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Death in the Afternoon: Hemingway’s Ode to Absinthe & Champagne

Pictured: vintage cocktail glass of absinthe and champagne on a desk.

Absinthe topped with champagne, in the Hemingway fashion.

A day off work is great opportunity to deep-dive into a decadent, beguiling champagne cocktail for Champagne December.

For our next feature this month, which we’ve dedicated to self care in the form of playful indulges such as champagne, we’ll be covering Death in the Afternoon, a cocktail reputedly invented by Earnest Hemingway.

This cocktail is featured in an ultra-rare book of cocktails from the 1930s, titled So Red The Nose or Breath in The Afternoon by prominent authors of the time, including Hemingway, and has these instructions provided by Ernest:

Pour one jigger absinthe into a Champagne glass. Add iced Champagne until it attains the proper opalescent milkiness. Drink three to five of these slowly.

Some later recipes also suggest floating the absinthe upon the champagne, as some brands of absinthe can accomplish this feat. Either way, three or five of these potent drinks should leave you in quite a state. Here’s the original recipe within its anecdote:

Pictured: scan of original recipe from out of print edition

Original recipe in So Red the Nose, or Breath in the Afternoon, Cocktail Recipes by 30 Leading Authors. Source.

Absinthe was legalized once more in the United States in 2007, so we can now enjoy this recipe in its full splendor. With a quality absinthe, topping it with champagne (or any fluid with a higher water content than pure grain alcohol, for that matter), should result in an immediate cloudiness.

 

Pictured: vintage cocktail glass of absinthe and champagne in front of a window.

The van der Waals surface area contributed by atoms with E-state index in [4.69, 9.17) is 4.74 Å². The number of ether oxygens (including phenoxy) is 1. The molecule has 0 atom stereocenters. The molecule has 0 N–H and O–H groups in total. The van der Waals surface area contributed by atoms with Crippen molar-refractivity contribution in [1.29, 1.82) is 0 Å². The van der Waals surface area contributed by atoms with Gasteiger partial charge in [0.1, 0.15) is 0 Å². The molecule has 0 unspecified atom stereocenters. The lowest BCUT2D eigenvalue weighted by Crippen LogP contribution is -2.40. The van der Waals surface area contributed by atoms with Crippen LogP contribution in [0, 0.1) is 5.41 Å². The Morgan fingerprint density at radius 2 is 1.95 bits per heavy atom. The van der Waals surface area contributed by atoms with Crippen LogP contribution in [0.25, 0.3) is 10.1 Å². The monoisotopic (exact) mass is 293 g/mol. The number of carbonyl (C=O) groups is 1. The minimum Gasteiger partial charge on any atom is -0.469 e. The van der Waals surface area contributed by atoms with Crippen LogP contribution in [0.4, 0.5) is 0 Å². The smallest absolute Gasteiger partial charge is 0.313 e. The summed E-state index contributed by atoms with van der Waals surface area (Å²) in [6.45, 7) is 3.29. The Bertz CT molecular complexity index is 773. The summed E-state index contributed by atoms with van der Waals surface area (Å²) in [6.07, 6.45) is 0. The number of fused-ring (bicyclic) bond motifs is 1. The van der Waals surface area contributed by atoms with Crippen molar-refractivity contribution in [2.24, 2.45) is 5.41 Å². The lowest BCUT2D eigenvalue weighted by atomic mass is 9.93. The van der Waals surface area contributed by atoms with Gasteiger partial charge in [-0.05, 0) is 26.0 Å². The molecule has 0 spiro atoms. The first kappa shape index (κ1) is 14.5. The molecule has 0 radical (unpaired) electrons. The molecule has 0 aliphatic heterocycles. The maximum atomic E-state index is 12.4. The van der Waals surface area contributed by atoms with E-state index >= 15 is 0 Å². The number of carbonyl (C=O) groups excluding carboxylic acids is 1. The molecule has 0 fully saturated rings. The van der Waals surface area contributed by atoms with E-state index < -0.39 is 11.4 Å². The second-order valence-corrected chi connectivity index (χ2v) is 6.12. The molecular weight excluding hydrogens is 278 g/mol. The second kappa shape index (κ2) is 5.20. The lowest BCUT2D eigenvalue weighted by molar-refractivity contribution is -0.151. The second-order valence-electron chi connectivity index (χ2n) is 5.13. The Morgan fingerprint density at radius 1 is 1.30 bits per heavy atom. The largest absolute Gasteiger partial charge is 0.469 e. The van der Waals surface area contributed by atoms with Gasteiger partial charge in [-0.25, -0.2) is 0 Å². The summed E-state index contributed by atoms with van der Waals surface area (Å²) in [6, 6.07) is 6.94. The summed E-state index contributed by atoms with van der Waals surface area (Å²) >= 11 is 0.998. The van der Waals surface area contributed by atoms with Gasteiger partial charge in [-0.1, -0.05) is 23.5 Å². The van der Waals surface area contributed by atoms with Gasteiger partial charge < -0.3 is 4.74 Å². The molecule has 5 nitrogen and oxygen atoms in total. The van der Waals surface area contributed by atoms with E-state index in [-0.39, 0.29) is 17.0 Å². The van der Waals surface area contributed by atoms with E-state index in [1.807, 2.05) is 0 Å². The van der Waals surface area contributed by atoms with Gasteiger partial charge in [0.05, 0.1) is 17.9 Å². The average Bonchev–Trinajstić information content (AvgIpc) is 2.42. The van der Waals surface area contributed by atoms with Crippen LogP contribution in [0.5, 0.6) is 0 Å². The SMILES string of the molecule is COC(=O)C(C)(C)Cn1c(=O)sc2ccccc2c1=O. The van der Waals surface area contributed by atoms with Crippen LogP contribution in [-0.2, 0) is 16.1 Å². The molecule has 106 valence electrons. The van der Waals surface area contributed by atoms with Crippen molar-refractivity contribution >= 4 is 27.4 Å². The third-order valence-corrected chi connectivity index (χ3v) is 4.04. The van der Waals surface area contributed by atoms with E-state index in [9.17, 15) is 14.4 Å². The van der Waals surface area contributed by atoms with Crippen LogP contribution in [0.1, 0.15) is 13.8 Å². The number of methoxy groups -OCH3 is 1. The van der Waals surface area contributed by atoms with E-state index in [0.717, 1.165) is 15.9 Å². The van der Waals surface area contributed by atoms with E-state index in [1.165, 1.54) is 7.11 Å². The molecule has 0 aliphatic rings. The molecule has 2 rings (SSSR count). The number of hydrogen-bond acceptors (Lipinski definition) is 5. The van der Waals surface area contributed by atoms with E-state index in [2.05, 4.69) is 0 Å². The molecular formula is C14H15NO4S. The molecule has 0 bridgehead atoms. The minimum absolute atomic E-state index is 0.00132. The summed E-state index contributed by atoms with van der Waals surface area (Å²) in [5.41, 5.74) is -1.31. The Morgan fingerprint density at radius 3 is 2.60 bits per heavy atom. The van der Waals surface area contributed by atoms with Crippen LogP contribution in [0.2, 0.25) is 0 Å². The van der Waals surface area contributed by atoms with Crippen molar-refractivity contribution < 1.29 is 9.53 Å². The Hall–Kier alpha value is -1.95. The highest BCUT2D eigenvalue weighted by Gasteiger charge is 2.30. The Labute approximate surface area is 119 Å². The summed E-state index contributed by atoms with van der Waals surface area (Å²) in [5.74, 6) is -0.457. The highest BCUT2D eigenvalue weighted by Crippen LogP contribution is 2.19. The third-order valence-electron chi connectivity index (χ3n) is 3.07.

Quality absinthe, when mixed with higher water content liquids, should cloud.

Whether it will also have a greenish tint relies upon your type of absinthe.We’ve invested in Kübler Absinthe, which boasts as having been produced in the Val-de-Travers region of Switzerland since 1863, a region known for its absinthe production. Kübler is a Blanche, or la Bleue absinthe, is bottled immediately after distillation and reduction, without the additional steeping of extra herbs, which would result in a Verte (“green”) absinthe. Many cheaper productions of absinthe will artificially color their absinthe to achieve this vivid green, and the style you choose is ultimately up to you.

 

Pictured: Bottle of Kübler Absinthe Superieure absinthe on a desk.

Kübler Absinthe Superieure, a la Bleue or Blanche absinthe without the green tint.

So how does it taste? Having created this cocktail with at least four different brands of absinthe over the years, most notable is a pleasant tingling that will fade to soft numbness in your mouth. The absinthe does a fine job drowning the effervescence of champagne, so if you’re looking for a bubbly presentation, you will be disappointed.

Also noteworthy is how the combination of the two ingredients produces a distinct salt on the palate, which may take some getting used to. To offset the shock of these flavors, many recommend adding a cube of sugar or bitters to the mixture. Some may even substitute the absinthe with Pernod, or another in the pastis family.

Whichever way you choose to go, this is a fine cocktail suitable for languishing through the afternoon into the evening.

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